As I sat down to compose this editorial to mark the start of Applied Radiology’s 50th year of publication, the thought occurred to me that I, too, have just turned 50. I was just your typical mischief-making kid in grade school when my father, O Oliver Anderson, began managing the journal for Romain Pierson Publishing, in the 1980s. I was just out of high school when he acquired Applied Radiology for his own budding publishing company.
So, in many respects, I can say I’ve grown up with Applied Radiology.
I still remember attending the RSNA and so many other radiology conferences with my parents in those early days. I would manage the booth while he and my mother, Brenda, hiked the exhibit halls, networking with the physicians and vendors. What stood out to me then is that so many of you would stop by the booth to thank us for publishing a journal just for the radiology community.
Many of you still stop by the booth today, and your gratitude continues to remind us that Applied Radiology still matters—very much so.
Yet none of this would be here today if it weren’t for those individuals who not only believed in the need for a publication like Applied Radiology, but were also willing to step up and help us make it the best possible journal to meet the practical needs of medical imaging clinicians and professionals everywhere.
They were people like Dr Byron Gilliam (Gil) Brogdon, Applied Radiology’s first Editor-in-Chief. I never had the pleasure of meeting Gil, but I am told he was an amazing doctor and human being. Gil’s career spanned more than six decades, and he was known to many as the ‘Godfather of Forensic Radiology.’ His textbook, “Forensic Radiology,” remains a valuable resource for radiologists and researchers to this day. We still cherish his wit and humorous approach to writing and editing.
And then there was Dr Theodore (Ted) Keats, who by all accounts was the ideal successor to Dr Brogdon. A lover of life, music, the arts, and radiology (of course), Ted spent most of his career at the University of Virginia, where he was the Chairman of Radiology for 28 years. He is perhaps best known for one of his nine textbooks, “An Atlas of Normal Roentgen Variants That May Stimulate Disease,” said to be the book most stolen from any radiology department anywhere. Ted brought to Applied Radiology a fresh mix of content for radiologists practicing in then-emerging specialties like computed tomography and magnetic resonance imaging.
And who among us can forget Dr Stuart (Stu) Mirvis, who took over from Dr Keats at the turn of the 21st century? Stu had worked under Dr Keats at the University of Virginia, and he both recognized and appreciated Applied Radiology and the void it filled in the literature. Like Drs Brogdon and Keats, Stu had quite the way with words, penning more than 80 (mostly) tongue-in-cheek editorials under titles ranging from “Care and Feeding of a Visiting Professor,” to “I Used to Interpret Images for a Living.”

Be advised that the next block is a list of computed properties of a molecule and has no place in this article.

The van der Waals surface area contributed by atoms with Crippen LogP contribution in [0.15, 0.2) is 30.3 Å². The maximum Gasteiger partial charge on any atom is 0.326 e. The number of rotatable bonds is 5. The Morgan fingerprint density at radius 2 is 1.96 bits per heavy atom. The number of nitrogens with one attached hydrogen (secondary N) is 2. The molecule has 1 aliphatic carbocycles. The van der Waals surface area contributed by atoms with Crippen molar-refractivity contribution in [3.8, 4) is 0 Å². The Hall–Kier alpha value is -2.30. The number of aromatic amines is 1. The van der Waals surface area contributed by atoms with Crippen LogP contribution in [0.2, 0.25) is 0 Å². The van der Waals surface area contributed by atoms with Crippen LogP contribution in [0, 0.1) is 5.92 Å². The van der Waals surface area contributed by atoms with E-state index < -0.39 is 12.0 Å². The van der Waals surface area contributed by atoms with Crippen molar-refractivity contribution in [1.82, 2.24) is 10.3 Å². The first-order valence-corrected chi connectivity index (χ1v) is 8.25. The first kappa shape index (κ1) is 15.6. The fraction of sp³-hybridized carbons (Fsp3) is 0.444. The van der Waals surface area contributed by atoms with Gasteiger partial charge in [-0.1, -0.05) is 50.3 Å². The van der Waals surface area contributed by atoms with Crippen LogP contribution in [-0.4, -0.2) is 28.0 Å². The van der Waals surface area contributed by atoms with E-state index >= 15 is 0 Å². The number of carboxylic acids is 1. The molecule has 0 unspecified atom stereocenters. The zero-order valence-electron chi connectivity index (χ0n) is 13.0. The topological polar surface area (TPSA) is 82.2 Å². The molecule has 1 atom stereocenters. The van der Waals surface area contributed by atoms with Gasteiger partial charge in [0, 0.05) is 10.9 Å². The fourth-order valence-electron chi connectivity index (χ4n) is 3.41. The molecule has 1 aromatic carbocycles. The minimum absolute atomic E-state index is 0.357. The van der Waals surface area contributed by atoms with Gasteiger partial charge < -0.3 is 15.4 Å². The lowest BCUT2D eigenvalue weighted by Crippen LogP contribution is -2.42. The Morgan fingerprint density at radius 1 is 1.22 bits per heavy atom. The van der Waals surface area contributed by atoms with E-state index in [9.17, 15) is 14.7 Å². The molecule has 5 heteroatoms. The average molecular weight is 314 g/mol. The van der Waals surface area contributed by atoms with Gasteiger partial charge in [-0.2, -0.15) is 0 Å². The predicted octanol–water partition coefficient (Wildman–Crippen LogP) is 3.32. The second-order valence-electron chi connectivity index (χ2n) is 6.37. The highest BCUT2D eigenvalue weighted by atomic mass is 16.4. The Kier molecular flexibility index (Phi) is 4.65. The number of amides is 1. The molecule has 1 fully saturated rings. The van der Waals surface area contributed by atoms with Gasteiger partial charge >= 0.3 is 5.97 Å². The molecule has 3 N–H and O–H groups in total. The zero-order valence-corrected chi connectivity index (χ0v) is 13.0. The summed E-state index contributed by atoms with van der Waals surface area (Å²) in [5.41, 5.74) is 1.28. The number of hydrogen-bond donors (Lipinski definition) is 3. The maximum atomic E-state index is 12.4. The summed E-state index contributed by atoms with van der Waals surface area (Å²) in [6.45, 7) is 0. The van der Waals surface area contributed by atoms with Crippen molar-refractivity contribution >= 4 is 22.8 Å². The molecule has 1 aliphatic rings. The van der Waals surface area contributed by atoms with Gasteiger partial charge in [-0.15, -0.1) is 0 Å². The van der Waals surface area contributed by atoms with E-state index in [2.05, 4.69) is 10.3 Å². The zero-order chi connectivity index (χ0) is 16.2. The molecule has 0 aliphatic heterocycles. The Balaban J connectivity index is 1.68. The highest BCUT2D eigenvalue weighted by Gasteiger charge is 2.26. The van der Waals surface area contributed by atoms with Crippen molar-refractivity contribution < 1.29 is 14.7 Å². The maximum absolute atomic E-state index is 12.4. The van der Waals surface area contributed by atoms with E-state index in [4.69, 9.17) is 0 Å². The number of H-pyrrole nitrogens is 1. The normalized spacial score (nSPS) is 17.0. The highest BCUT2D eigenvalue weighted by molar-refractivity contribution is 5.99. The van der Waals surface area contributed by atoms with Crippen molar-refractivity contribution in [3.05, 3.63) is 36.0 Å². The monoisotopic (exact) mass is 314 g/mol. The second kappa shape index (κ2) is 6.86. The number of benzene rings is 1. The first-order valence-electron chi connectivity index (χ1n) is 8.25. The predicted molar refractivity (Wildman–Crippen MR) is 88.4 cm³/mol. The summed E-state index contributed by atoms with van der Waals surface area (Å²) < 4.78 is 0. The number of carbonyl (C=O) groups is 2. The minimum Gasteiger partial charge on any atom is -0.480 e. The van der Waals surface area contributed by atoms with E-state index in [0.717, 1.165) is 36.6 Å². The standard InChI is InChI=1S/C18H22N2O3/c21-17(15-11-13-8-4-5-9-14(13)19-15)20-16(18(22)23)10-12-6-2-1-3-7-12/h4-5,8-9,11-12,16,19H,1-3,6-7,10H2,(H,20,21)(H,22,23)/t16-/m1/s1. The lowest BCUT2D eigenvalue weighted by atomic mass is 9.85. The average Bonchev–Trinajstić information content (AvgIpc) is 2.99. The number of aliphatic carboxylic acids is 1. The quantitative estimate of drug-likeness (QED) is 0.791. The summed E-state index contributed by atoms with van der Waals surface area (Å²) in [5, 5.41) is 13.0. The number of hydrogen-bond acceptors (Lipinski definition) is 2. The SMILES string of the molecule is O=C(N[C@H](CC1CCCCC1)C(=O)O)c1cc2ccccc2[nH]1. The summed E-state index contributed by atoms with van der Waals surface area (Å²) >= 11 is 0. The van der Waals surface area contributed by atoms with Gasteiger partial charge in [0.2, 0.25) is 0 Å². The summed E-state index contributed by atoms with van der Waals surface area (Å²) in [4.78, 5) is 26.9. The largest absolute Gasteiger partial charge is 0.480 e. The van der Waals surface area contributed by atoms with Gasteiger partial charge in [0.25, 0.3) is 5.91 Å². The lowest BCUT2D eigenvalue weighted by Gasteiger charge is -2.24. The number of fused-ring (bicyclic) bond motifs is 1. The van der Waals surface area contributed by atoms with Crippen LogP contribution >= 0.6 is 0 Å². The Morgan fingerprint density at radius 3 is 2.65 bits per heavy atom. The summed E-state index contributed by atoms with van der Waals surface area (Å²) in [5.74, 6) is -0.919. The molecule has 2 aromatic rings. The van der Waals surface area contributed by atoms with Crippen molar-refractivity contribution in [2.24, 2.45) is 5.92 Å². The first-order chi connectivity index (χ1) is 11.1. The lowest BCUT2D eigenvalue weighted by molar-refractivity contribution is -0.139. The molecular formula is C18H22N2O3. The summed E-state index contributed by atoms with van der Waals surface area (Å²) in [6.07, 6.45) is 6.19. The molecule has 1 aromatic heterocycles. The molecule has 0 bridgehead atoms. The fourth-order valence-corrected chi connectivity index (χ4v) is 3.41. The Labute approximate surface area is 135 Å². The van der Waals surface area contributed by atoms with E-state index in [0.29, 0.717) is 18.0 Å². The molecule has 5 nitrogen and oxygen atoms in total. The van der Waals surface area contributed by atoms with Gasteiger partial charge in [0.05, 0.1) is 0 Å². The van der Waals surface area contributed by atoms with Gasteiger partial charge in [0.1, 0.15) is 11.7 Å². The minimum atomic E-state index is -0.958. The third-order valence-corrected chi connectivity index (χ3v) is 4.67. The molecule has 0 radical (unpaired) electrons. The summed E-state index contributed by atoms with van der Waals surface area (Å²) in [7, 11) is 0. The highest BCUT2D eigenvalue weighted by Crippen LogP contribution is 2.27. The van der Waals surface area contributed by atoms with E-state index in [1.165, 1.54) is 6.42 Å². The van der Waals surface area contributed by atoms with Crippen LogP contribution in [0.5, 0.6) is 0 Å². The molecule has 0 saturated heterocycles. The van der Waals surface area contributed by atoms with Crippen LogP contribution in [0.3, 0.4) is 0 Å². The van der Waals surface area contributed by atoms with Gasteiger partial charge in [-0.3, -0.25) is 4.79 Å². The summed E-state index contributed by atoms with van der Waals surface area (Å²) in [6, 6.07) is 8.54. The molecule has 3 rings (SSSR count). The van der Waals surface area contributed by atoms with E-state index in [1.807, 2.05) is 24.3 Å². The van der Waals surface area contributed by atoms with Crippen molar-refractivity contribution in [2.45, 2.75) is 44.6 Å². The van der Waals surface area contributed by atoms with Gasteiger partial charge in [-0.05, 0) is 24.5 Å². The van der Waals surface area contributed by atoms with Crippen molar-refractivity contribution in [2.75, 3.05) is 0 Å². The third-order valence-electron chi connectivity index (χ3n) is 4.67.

Stu’s love for his colleagues and the profession shone brightly in his accounts of the radiology work life. During his 20-year tenure with us, Stu steered Applied Radiology through such challenging developments as the digital and internet revolution. Indeed, it would be an understatement to say that Stu played a major role in ensuring that Applied Radiology didn’t just survive, but thrived, during a time when most print publications seemed to be dying a slow, painful death at the hands of open access journals and websites.
Important as the role these editorial leaders have played in our progress, so too is the role many of you have played in fostering the growth of Applied Radiology. Our family has had the tremendous pleasure of working closely with so many great people over the years, and we have formed lifelong friendships with many.
Some of our fondest memories include working with young residents and fellows in the programs we hosted for imaging companies (some of which the journal has outlived!) to encourage careers in research and academia. Many of those participants now lead radiology departments around the world, are sought-after speakers on the lecture circuit, and radiologic luminaries in their own right.
But none were more luminary than the late Dr William (Bill) Bradley. I recall his wonderful interactions with the trainees in our programs, as well as the annual dinners we enjoyed at RSNA with Bill and wife, Dr Rosalind Dietrich. It is these individuals, and the many wonderful people in the radiology-associated industries, who have made this journey so enjoyable over the years for my family.
And today we continue our journey into the future.
Editor-in-Chief Dr Erin Simon Schwartz, successor to Stu Mirvis, brings to the job unparalleled enthusiasm for taking Applied Radiology to the next level. Drawing on her many strong relationships with today’s thought leaders, Erin and our team are strategically charting the course forward in our continuing pursuit to be your most trusted source of practical and actionable radiologic content.
You will see their plan begin to unfold over the course of this Golden Anniversary year, and I promise you, it is nothing short of audacious.
In closing, I want you all to know that it is not just our great honor to be part of the Applied Radiology journey. It is an even greater honor to have all of you along for the ride.
Here’s to 50 more years!
Kieran N Anderson
PublisherBack To Top
Anderson KN. Applied Radiology Still Growing at 50. Appl Radiol. 2021;50(2):6-7.